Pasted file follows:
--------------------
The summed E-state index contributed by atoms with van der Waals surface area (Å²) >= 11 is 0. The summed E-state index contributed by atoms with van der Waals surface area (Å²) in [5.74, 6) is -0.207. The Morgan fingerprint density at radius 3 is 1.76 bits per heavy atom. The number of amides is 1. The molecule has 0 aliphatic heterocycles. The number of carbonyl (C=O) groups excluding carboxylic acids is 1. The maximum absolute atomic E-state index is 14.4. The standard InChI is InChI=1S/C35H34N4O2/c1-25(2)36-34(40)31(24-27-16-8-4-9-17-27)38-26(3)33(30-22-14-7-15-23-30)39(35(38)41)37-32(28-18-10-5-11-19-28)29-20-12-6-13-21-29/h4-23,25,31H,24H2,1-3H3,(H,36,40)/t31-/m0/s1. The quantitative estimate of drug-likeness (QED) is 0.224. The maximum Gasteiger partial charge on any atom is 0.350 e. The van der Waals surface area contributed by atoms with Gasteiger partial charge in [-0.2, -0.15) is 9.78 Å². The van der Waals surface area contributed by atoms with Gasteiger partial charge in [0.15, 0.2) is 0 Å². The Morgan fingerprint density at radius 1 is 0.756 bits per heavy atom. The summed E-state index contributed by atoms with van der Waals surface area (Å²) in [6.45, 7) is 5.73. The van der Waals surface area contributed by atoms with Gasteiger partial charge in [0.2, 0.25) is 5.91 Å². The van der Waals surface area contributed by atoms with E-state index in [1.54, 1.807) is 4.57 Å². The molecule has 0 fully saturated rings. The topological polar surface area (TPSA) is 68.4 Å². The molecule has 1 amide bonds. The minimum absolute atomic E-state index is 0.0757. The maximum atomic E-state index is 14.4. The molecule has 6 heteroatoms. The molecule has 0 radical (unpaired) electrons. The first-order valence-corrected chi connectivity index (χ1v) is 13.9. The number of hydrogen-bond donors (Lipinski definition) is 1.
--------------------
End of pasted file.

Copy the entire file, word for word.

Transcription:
The summed E-state index contributed by atoms with van der Waals surface area (Å²) >= 11 is 0. The summed E-state index contributed by atoms with van der Waals surface area (Å²) in [5.74, 6) is -0.207. The Morgan fingerprint density at radius 3 is 1.76 bits per heavy atom. The number of amides is 1. The molecule has 0 aliphatic heterocycles. The number of carbonyl (C=O) groups excluding carboxylic acids is 1. The maximum absolute atomic E-state index is 14.4. The standard InChI is InChI=1S/C35H34N4O2/c1-25(2)36-34(40)31(24-27-16-8-4-9-17-27)38-26(3)33(30-22-14-7-15-23-30)39(35(38)41)37-32(28-18-10-5-11-19-28)29-20-12-6-13-21-29/h4-23,25,31H,24H2,1-3H3,(H,36,40)/t31-/m0/s1. The quantitative estimate of drug-likeness (QED) is 0.224. The maximum Gasteiger partial charge on any atom is 0.350 e. The van der Waals surface area contributed by atoms with Gasteiger partial charge in [-0.2, -0.15) is 9.78 Å². The van der Waals surface area contributed by atoms with Gasteiger partial charge in [0.15, 0.2) is 0 Å². The Morgan fingerprint density at radius 1 is 0.756 bits per heavy atom. The summed E-state index contributed by atoms with van der Waals surface area (Å²) in [6.45, 7) is 5.73. The van der Waals surface area contributed by atoms with Gasteiger partial charge in [0.2, 0.25) is 5.91 Å². The van der Waals surface area contributed by atoms with E-state index in [1.54, 1.807) is 4.57 Å². The molecule has 0 fully saturated rings. The topological polar surface area (TPSA) is 68.4 Å². The molecule has 1 amide bonds. The minimum absolute atomic E-state index is 0.0757. The maximum atomic E-state index is 14.4. The molecule has 6 heteroatoms. The molecule has 0 radical (unpaired) electrons. The first-order valence-corrected chi connectivity index (χ1v) is 13.9. The number of hydrogen-bond donors (Lipinski definition) is 1.